Sourdough Anise Bread

Assuming you are starting from zero here, the first step is to acquire starter. Starter is the leavener; it is an ecology of yeasts and bacteria.   Sources include flakes sold by one of the several sourdough starter companies on the internet, organic grapes, or the yeasts you have in your own backyard. Or you can write me and I will send you some flakes.

Step two: find a jar of a convenient size and rinse thoroughly.   (Detergent is toxic to sourdough cultures; always rinse everything likely to come into contact with your culture).  Mix flour and water in the jar at a ratio of about half and half by volume -- like crepe batter - - until you have an amount that is convenient to handle. (None of these measurements are remotely critical.) Then add the flakes or grapes and feed by stirring new flour into the slurry every day. (Actually, what I do is mix up fresh volumes of batter and stir a tablespoon of starter into that.) If you have decided to explore the local possibilities you don't have to do anything but feed; yeasts are everywhere. Add water and pour out as necessary to keep handling convenient. After a few days you will notice active foaming.   At this point you can remove the grapes if you went that route.

In theory, once the starter is foaming you can cook from it forever, so long as you keep feeding it. If you forget to feed the culture it will dry out, forming a hard crust which you can use as flakes (above) to make new starter, though it that case you will need a few days of feeding before you can start baking. (Starter attracts fruit flies. If this bothers you, you can place the starter jar on a folded towel and slide a slightly larger jar upside down over it. This also retards drying.)

At any time you can "back up" your culture by pouring a foaming slurry out on a baking sheet, letting it dry out, scraping the flakes into a baggie or jar, and sticking the container somewhere dark. This is a good idea for a number of reasons: active starter is vulnerable to detergent (above) and once in a while (for me, once every four or five years) it does get sick. Plus you can hand them out as gifts. The flakes will keep forever - - bread has been made from starter flakes that are millenia old.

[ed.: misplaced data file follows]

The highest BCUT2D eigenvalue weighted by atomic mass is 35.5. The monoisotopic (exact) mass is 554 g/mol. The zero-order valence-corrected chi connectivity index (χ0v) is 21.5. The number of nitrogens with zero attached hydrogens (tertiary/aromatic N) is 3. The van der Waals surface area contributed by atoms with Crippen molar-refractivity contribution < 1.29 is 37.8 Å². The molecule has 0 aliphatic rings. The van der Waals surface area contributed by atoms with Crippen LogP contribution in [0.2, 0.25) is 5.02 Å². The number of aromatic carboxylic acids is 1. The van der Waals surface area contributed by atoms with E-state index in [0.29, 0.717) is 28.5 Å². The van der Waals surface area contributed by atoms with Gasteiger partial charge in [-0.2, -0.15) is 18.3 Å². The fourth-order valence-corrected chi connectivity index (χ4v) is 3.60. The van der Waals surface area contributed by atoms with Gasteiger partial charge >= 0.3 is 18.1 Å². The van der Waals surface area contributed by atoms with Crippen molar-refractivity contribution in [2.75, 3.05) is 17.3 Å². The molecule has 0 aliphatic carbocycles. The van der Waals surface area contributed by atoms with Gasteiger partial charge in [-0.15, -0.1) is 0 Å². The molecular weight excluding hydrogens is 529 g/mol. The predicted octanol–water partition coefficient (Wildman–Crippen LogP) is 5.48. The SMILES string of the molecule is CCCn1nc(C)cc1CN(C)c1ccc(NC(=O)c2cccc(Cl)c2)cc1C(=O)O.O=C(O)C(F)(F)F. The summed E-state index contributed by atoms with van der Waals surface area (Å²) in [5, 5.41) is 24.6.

My favorite recipe -- there are of course a million possibilities -- is as follows: combine 1 cup water, 1 scant tablespoon of salt, 3 level tablespoons of anise seeds (to add a little flair), and about 1 tablespoon of starter -- this last is so not a critical number -- stirring in just enough flour to make a coherent mass. I leave the dough out if I have time, which in my house and in my climate often means it is exposed to an ambient temperature of around 66 F. Under those conditions it takes about 36 hours to rise. If you don't have that kind of time, put it in an unheated oven with a 40 watt light bulb. That will cut rising times by two-thirds or more. Try not to let the temperature rise much past 85 (for the sake of taste). After the dough has risen stir in a bit more flour -- again, you want all the ingredients to form a ball that moves as a single object -- spoon the mixture into an oiled pan and put aside (or back in the proofing box) for a second rising. The second time is much faster -- five or six hours at 66 F.

I have experimented with a wide range of heating profiles and I have no favorites. I often stick the loaves in a cold oven, turn the dial to 500, let it go for forty minutes, knock the loaves out of the pan, turn the oven off, and go get them ten minutes later. But that's me and my oven. The longer you leave the bread in, the darker the loaf and the crunchier the crust.